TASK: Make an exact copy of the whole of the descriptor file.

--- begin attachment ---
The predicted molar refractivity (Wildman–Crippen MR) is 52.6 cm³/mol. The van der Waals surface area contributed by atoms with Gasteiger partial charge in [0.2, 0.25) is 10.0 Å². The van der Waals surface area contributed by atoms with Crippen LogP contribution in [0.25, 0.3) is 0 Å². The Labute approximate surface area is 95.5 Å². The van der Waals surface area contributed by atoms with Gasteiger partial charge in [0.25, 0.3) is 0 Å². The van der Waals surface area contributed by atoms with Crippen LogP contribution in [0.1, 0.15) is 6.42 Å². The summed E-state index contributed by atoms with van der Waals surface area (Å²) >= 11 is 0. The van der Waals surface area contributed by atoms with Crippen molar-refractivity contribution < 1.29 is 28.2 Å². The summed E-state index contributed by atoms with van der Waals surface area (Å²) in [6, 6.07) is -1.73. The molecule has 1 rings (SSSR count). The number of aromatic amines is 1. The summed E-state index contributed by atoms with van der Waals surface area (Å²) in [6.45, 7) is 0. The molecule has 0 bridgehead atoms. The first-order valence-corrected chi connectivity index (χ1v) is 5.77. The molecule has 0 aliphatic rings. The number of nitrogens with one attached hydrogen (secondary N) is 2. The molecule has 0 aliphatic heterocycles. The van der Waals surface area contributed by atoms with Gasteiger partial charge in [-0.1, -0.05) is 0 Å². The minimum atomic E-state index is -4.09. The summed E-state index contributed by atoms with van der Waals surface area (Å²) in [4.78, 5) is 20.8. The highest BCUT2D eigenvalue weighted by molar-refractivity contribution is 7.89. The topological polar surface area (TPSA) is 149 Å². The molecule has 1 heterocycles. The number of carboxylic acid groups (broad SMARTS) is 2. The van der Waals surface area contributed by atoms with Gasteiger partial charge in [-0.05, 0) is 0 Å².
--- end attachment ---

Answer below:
The predicted molar refractivity (Wildman–Crippen MR) is 52.6 cm³/mol. The van der Waals surface area contributed by atoms with Gasteiger partial charge in [0.2, 0.25) is 10.0 Å². The van der Waals surface area contributed by atoms with Crippen LogP contribution in [0.25, 0.3) is 0 Å². The Labute approximate surface area is 95.5 Å². The van der Waals surface area contributed by atoms with Gasteiger partial charge in [0.25, 0.3) is 0 Å². The van der Waals surface area contributed by atoms with Crippen LogP contribution in [0.1, 0.15) is 6.42 Å². The summed E-state index contributed by atoms with van der Waals surface area (Å²) >= 11 is 0. The van der Waals surface area contributed by atoms with Crippen molar-refractivity contribution < 1.29 is 28.2 Å². The summed E-state index contributed by atoms with van der Waals surface area (Å²) in [6, 6.07) is -1.73. The molecule has 1 rings (SSSR count). The number of aromatic amines is 1. The summed E-state index contributed by atoms with van der Waals surface area (Å²) in [6.45, 7) is 0. The molecule has 0 bridgehead atoms. The first-order valence-corrected chi connectivity index (χ1v) is 5.77. The molecule has 0 aliphatic rings. The number of nitrogens with one attached hydrogen (secondary N) is 2. The molecule has 0 aliphatic heterocycles. The van der Waals surface area contributed by atoms with Gasteiger partial charge in [-0.1, -0.05) is 0 Å². The minimum atomic E-state index is -4.09. The summed E-state index contributed by atoms with van der Waals surface area (Å²) in [4.78, 5) is 20.8. The highest BCUT2D eigenvalue weighted by molar-refractivity contribution is 7.89. The topological polar surface area (TPSA) is 149 Å². The molecule has 1 heterocycles. The number of carboxylic acid groups (broad SMARTS) is 2. The van der Waals surface area contributed by atoms with Gasteiger partial charge in [-0.05, 0) is 0 Å².